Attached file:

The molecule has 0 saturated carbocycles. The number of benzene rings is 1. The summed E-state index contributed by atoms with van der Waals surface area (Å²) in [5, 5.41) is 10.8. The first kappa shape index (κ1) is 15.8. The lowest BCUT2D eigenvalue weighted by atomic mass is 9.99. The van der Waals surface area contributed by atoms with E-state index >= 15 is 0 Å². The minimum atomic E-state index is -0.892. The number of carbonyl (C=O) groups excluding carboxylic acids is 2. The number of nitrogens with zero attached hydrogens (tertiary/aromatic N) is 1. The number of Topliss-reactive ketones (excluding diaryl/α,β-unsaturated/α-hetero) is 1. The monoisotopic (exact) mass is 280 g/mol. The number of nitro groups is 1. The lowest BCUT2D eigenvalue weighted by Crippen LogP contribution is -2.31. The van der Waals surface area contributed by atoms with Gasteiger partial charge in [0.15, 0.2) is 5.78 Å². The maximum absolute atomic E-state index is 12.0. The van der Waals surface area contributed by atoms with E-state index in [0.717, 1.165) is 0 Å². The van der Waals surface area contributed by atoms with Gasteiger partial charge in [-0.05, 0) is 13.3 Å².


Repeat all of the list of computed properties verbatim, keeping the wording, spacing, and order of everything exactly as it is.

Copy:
The molecule has 0 saturated carbocycles. The number of benzene rings is 1. The summed E-state index contributed by atoms with van der Waals surface area (Å²) in [5, 5.41) is 10.8. The first kappa shape index (κ1) is 15.8. The lowest BCUT2D eigenvalue weighted by atomic mass is 9.99. The van der Waals surface area contributed by atoms with E-state index >= 15 is 0 Å². The minimum atomic E-state index is -0.892. The number of carbonyl (C=O) groups excluding carboxylic acids is 2. The number of nitrogens with zero attached hydrogens (tertiary/aromatic N) is 1. The number of Topliss-reactive ketones (excluding diaryl/α,β-unsaturated/α-hetero) is 1. The monoisotopic (exact) mass is 280 g/mol. The number of nitro groups is 1. The lowest BCUT2D eigenvalue weighted by Crippen LogP contribution is -2.31. The van der Waals surface area contributed by atoms with Gasteiger partial charge in [0.15, 0.2) is 5.78 Å². The maximum absolute atomic E-state index is 12.0. The van der Waals surface area contributed by atoms with E-state index in [0.717, 1.165) is 0 Å². The van der Waals surface area contributed by atoms with Gasteiger partial charge in [-0.05, 0) is 13.3 Å².